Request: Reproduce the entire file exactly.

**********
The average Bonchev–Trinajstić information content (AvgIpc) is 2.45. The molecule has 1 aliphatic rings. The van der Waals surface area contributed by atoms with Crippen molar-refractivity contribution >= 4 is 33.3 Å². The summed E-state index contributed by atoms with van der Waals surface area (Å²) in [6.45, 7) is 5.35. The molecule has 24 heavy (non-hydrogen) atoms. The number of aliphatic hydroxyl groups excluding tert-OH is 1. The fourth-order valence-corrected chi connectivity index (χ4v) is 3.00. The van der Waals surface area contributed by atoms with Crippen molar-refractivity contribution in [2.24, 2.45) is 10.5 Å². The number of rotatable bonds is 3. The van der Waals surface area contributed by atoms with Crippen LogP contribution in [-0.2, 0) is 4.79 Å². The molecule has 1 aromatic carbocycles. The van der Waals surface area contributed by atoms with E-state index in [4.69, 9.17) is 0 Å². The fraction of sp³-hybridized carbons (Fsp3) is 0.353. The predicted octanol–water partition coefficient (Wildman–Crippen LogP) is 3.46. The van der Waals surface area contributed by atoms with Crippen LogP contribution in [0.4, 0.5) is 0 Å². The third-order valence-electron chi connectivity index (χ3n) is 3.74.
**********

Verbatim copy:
The average Bonchev–Trinajstić information content (AvgIpc) is 2.45. The molecule has 1 aliphatic rings. The van der Waals surface area contributed by atoms with Crippen molar-refractivity contribution >= 4 is 33.3 Å². The summed E-state index contributed by atoms with van der Waals surface area (Å²) in [6.45, 7) is 5.35. The molecule has 24 heavy (non-hydrogen) atoms. The number of aliphatic hydroxyl groups excluding tert-OH is 1. The fourth-order valence-corrected chi connectivity index (χ4v) is 3.00. The van der Waals surface area contributed by atoms with Crippen molar-refractivity contribution in [2.24, 2.45) is 10.5 Å². The number of rotatable bonds is 3. The van der Waals surface area contributed by atoms with Crippen LogP contribution in [-0.2, 0) is 4.79 Å². The molecule has 1 aromatic carbocycles. The van der Waals surface area contributed by atoms with E-state index in [4.69, 9.17) is 0 Å². The fraction of sp³-hybridized carbons (Fsp3) is 0.353. The predicted octanol–water partition coefficient (Wildman–Crippen LogP) is 3.46. The van der Waals surface area contributed by atoms with Crippen LogP contribution in [0.4, 0.5) is 0 Å². The third-order valence-electron chi connectivity index (χ3n) is 3.74.